Speaking of Christmas traditions, it’s customary in Japan to eat Kentucky Fried Chicken — yes, that Kentucky Fried Chicken — for Christmas dinner.
KFC’s presence in Japan goes back to 1970, when its first store opened for the Osaka World Expo. Its manager Takeshi Okawara was the one to think of promoting the chain’s “party barrels” of chicken as a festive substitute for an American-style turkey dinner. The inspiration, according to the Cheddar Examines video at the top of the post, was being asked by a local school to deliver chicken to its Christmas party dressed as Santa Claus. (His willingness to do so no doubt played a part in his later becoming Japanese KFC’s chief executive.)
It’s a Christmas miracle… for movie theaters, anyway. Spider-Man: No Way Home earned $260 million in its opening weekend, giving it the third-biggest domestic opening of all time. And this despite concerns over the spread of Omicron.
Overseas — where the new variant is even more of a concern in certain markets, and particularly in Europe — the movie also made history, grossing $340.8 million — likewise an uptick over Sunday’s estimate of $334.2 million — for a revised global total of $600.8 million (without China). That’s the No. 3 global opening ever, not adjusted for inflation.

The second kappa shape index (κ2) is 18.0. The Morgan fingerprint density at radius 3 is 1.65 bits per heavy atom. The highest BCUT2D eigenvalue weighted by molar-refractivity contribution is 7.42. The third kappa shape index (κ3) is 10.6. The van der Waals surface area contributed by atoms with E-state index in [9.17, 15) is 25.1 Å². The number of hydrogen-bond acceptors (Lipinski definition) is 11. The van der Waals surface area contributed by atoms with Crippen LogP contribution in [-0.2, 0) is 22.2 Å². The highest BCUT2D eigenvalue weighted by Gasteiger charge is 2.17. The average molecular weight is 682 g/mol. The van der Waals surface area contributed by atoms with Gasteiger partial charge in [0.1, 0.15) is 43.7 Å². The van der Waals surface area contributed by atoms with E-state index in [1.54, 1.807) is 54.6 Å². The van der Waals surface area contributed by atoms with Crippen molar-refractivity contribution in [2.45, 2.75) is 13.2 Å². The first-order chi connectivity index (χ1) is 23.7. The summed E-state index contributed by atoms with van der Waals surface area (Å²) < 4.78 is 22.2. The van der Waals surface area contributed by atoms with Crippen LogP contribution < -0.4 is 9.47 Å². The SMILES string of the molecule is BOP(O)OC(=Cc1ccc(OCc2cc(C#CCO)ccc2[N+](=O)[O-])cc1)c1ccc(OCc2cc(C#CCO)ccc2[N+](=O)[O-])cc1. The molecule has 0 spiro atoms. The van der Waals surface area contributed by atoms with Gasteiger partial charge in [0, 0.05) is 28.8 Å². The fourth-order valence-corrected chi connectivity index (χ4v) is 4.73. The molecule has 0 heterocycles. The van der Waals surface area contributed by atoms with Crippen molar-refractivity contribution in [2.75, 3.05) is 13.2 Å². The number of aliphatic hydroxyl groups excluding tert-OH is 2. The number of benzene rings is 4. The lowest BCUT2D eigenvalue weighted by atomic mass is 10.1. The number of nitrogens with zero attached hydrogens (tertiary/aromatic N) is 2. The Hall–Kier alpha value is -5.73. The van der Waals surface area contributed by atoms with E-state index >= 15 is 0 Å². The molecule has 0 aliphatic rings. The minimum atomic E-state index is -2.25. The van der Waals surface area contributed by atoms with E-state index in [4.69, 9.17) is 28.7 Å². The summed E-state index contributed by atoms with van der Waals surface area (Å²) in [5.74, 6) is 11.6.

However, Spider-Man’s success could negatively affect other movies, like Guillermo Del Toro’s Nightmare Alley and Steven Spielberg’s West Side Story, as theaters rework their schedules to show more and more screenings of the ultra-lucrative Spider-Man. This is sure to reawaken debate over whether or not superhero blockbusters are drowning out other, smaller, less commercial films.
Mariah Carey’s “All I Want for Christmas Is You” became the first song to reach the #1 spot on Billboard’s chart in three different years.
The song was first released on Carey’s album Merry Christmas in 1994 and, as streaming has grown and holiday music has become more prominent on streaming services’ seasonal playlists, it hit the Hot 100’s top 10 for the first time in December 2017, before ascending to No. 1 in both December 2019 (for three weeks) and December 2020 (two).
To date, Carey’s song has been streamed 1.4 billion times and played on the radio over 4 billion times.
From the Blog
This isn’t Christmas-related, but my wife and I are currently making our way through the sixth and final season of The Expanse (and cursing whichever execs thought it proper that TV’s best sci-fi series only get six episodes to wrap everything up). And when I say that The Expanse is TV’s best sci-fi series, I really do mean it.
For all of the grittiness, violence, and cynicism of characters like Josephus Miller — The Expanse, by the way, is definitely not something to watch with young kids — I find it to be a deeply moral and even optimistic series. It celebrates sacrifice, diversity, community, heroism, and exploration while condemning corporate greed, political corruption and cowardice, opportunism, and prejudice.